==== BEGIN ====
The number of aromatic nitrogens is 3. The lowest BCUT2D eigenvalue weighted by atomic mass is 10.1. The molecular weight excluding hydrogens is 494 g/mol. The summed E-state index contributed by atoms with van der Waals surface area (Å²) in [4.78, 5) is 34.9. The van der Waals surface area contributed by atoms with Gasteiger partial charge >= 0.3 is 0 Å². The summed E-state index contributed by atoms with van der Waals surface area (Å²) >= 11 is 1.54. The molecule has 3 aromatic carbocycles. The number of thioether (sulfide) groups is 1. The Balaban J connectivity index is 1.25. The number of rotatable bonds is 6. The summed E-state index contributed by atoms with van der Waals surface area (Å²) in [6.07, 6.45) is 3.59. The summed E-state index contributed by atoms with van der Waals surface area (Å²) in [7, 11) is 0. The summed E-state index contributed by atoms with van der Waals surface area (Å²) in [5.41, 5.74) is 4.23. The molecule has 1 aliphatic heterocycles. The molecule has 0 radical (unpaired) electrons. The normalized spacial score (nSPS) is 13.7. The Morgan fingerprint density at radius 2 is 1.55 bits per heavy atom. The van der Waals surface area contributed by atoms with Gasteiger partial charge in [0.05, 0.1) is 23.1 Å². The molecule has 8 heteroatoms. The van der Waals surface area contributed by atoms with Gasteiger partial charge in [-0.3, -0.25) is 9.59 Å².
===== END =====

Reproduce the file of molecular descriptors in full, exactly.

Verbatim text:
The number of aromatic nitrogens is 3. The lowest BCUT2D eigenvalue weighted by atomic mass is 10.1. The molecular weight excluding hydrogens is 494 g/mol. The summed E-state index contributed by atoms with van der Waals surface area (Å²) in [4.78, 5) is 34.9. The van der Waals surface area contributed by atoms with Gasteiger partial charge >= 0.3 is 0 Å². The summed E-state index contributed by atoms with van der Waals surface area (Å²) >= 11 is 1.54. The molecule has 3 aromatic carbocycles. The number of thioether (sulfide) groups is 1. The Balaban J connectivity index is 1.25. The number of rotatable bonds is 6. The summed E-state index contributed by atoms with van der Waals surface area (Å²) in [6.07, 6.45) is 3.59. The summed E-state index contributed by atoms with van der Waals surface area (Å²) in [7, 11) is 0. The summed E-state index contributed by atoms with van der Waals surface area (Å²) in [5.41, 5.74) is 4.23. The molecule has 1 aliphatic heterocycles. The molecule has 0 radical (unpaired) electrons. The normalized spacial score (nSPS) is 13.7. The Morgan fingerprint density at radius 2 is 1.55 bits per heavy atom. The van der Waals surface area contributed by atoms with Gasteiger partial charge in [0.05, 0.1) is 23.1 Å². The molecule has 8 heteroatoms. The van der Waals surface area contributed by atoms with Gasteiger partial charge in [-0.3, -0.25) is 9.59 Å².